Rethinking Value-Added Models in Education: Critical Perspectives on Tests and Assessment-Based Accountability
Audrey Amrein-Beardsley (2014; Routledge)
Audrey Amrein-Beardsley writes in her book about the analytical methods of documenting students‘ academic progress over time, specific to using VAMs and student growth models (e.g., the Student Growth Percentiles [SGP] model) and students’ large-scale standardized test scores to measure growth. Throughout the book, she discusses the major issues surrounding VAMs writ large, specifically in that they have (thus far) issues with 1) reliability or consistency, 2) validity, 3) transparency, 4) fairness, and 5) use, especially in that they are too often being used to make consequential decisions regarding such things as teacher pay, retention, and termination. She also examines the unintended consequences of VAM use, and abuse, many of which are not fully recognized in larger policy arenas.
How to Use Value-Added Analysis to Improve Student Learning
Kate Kennedy, Mary Peters, Mike Thomas (2012; Corwin Press)
This field guide for school administrators attempts to close the gap between having value-added data, and knowing how to use value-added data. The authors acknowledge that value-added data alone will do nothing to improve the quality of teaching and provide examples of how to combine value-added data with achievement data to build a holistic professional development platform for districts, schools, and individual teachers. They also express the critical need for district administrators to plan heavily before implementing value-added, easing into the implementation with lower-stakes consequences and transparency in order to achieve teacher buy-in. The authors note very realistic concerns that teachers have with understanding and using value-added reports and explain how improper implementation can damage campus morale and heighten teacher objections to the models. However, the authors express that as long as principals understand and discuss with teachers the utility of their value-added data on a regular, on-going basis, teacher concerns can be absolved.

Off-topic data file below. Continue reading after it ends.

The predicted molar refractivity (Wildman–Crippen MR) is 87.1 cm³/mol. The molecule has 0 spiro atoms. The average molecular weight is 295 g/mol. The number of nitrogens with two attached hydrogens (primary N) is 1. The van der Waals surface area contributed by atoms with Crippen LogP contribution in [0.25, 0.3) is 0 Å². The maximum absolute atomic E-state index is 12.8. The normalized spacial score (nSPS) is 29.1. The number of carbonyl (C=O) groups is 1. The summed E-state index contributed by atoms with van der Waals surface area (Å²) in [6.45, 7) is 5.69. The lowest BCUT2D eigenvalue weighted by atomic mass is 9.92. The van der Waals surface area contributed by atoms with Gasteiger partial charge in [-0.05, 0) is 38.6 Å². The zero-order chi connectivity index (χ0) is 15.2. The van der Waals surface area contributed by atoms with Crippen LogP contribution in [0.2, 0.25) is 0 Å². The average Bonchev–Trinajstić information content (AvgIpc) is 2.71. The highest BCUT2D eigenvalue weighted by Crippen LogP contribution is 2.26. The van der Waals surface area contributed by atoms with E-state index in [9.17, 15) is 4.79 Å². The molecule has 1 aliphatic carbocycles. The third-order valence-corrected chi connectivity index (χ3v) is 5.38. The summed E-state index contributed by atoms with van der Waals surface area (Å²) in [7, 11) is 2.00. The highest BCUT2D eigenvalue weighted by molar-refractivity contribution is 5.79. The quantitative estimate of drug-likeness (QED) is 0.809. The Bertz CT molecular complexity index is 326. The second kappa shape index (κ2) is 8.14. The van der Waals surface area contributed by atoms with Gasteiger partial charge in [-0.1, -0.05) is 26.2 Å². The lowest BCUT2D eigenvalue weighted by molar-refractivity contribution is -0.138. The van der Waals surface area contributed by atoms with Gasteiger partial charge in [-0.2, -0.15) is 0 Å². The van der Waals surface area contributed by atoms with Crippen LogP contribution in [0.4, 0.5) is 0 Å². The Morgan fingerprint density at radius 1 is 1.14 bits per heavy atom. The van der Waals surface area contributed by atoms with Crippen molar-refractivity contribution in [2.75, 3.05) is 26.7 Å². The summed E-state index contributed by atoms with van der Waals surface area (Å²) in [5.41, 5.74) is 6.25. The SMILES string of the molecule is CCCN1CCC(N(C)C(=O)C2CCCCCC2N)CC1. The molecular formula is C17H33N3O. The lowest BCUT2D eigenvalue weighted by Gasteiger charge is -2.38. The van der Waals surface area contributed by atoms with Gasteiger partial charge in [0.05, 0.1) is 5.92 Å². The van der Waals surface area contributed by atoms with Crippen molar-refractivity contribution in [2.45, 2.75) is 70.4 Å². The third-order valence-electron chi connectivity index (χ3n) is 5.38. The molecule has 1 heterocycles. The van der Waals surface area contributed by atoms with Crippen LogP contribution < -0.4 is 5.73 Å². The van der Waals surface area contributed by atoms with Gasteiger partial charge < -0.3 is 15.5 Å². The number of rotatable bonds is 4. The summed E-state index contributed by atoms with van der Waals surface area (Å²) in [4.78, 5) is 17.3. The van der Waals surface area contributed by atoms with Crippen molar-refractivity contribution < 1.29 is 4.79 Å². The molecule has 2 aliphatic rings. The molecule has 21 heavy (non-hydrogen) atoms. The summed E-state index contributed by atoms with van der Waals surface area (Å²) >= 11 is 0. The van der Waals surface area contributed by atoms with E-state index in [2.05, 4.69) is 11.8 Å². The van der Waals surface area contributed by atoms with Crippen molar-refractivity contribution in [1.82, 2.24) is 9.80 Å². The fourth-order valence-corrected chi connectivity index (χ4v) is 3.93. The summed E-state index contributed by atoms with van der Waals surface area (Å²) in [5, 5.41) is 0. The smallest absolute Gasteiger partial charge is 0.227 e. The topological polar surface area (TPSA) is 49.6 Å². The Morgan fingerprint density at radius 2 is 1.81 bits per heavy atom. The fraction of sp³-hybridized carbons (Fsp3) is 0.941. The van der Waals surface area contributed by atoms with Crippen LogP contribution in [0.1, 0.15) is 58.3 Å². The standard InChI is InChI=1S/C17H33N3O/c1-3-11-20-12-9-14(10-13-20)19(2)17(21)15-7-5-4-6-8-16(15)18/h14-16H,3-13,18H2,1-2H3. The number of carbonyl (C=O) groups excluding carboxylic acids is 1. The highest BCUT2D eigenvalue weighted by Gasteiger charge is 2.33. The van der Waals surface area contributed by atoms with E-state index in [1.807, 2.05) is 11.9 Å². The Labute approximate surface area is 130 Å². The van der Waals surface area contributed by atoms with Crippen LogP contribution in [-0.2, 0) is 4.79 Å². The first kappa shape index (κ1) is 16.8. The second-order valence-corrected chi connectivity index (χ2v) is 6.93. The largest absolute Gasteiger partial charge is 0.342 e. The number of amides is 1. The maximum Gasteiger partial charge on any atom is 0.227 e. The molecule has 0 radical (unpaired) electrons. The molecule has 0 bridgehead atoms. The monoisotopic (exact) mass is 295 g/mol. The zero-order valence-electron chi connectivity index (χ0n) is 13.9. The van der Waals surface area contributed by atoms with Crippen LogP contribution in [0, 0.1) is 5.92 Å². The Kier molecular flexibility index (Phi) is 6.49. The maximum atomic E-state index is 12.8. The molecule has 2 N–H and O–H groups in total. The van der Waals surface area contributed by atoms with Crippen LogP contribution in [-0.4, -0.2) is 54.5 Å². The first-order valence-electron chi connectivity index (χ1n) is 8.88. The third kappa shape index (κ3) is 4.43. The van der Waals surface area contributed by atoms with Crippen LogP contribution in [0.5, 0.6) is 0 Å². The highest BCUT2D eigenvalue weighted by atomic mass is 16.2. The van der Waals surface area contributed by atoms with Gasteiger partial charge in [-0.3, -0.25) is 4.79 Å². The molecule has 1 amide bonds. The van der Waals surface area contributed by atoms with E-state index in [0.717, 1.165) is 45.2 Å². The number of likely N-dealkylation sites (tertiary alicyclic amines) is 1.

Value-Added Measures in Education: What Every Educator Needs to Know
Douglas N. Harris (2011; Harvard Education Press)
Doug Harris’ book focuses solely on VAMs and what the title suggests, “What every educator needs to know” about VAMs. Hence, his examination of VAMs, while primarily of VAMs’ technical properties and limitations, is written in a way to make this highly technical information accessible to more of an everyday practitioner type of audience. Beyond VAMs’ strengths and weaknesses, Harris also proposes a series of suggestions, given the limitations of value-added, so that others, particularly those in practice, do not feel paralyzed by the top-down policies of which VAMs and VAM use are a part. He also offers implications of those for policy.
Value Added Models in Education: Theory and Applications
Robert Lissitz (Ed.) (2005: JAM Press)
Lissitz’ edited book covers two main topics on the use of value-added: a) technical assessment of value-added as an accountability tool; and b) the application of value-added as an accountability policy lever. The authors’ treatment of value-added, however, is mostly focused on its accountability use at the school level. In other words, value-added is conceived primarily as a tool for judging and improving schools, not educators (although two of the chapters do focus on teacher-level value-added). The 2005 publication date also precedes the seismic shift towards the use of value-added for educator evaluation.